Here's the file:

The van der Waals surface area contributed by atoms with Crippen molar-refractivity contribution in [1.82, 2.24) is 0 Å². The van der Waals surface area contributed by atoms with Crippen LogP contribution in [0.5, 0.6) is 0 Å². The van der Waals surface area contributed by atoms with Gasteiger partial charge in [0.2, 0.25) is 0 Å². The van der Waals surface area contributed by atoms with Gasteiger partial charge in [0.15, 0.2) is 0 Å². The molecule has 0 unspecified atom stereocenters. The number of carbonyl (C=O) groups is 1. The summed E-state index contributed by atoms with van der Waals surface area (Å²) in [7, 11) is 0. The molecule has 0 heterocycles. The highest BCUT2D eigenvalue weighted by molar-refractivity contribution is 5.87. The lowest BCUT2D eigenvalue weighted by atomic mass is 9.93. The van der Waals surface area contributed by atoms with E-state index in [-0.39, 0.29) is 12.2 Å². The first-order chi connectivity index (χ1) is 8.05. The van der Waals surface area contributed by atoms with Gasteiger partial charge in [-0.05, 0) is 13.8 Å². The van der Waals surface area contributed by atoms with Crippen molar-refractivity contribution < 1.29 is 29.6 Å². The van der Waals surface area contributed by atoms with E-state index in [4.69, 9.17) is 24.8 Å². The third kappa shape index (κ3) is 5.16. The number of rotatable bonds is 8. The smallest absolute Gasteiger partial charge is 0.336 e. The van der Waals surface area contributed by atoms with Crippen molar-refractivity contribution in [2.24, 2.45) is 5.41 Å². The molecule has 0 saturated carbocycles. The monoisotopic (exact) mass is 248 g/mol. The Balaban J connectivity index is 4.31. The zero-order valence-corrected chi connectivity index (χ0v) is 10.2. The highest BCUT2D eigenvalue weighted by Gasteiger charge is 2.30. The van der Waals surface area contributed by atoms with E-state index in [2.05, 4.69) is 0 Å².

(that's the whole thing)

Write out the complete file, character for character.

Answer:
The van der Waals surface area contributed by atoms with Crippen molar-refractivity contribution in [1.82, 2.24) is 0 Å². The van der Waals surface area contributed by atoms with Crippen LogP contribution in [0.5, 0.6) is 0 Å². The van der Waals surface area contributed by atoms with Gasteiger partial charge in [0.2, 0.25) is 0 Å². The van der Waals surface area contributed by atoms with Gasteiger partial charge in [0.15, 0.2) is 0 Å². The molecule has 0 unspecified atom stereocenters. The number of carbonyl (C=O) groups is 1. The summed E-state index contributed by atoms with van der Waals surface area (Å²) in [7, 11) is 0. The molecule has 0 heterocycles. The highest BCUT2D eigenvalue weighted by molar-refractivity contribution is 5.87. The lowest BCUT2D eigenvalue weighted by atomic mass is 9.93. The van der Waals surface area contributed by atoms with E-state index in [-0.39, 0.29) is 12.2 Å². The first-order chi connectivity index (χ1) is 8.05. The van der Waals surface area contributed by atoms with Gasteiger partial charge in [-0.05, 0) is 13.8 Å². The van der Waals surface area contributed by atoms with Crippen molar-refractivity contribution < 1.29 is 29.6 Å². The van der Waals surface area contributed by atoms with E-state index in [4.69, 9.17) is 24.8 Å². The third kappa shape index (κ3) is 5.16. The number of rotatable bonds is 8. The smallest absolute Gasteiger partial charge is 0.336 e. The van der Waals surface area contributed by atoms with Crippen molar-refractivity contribution in [2.24, 2.45) is 5.41 Å². The molecule has 0 saturated carbocycles. The monoisotopic (exact) mass is 248 g/mol. The Balaban J connectivity index is 4.31. The zero-order valence-corrected chi connectivity index (χ0v) is 10.2. The highest BCUT2D eigenvalue weighted by Gasteiger charge is 2.30. The van der Waals surface area contributed by atoms with E-state index in [2.05, 4.69) is 0 Å².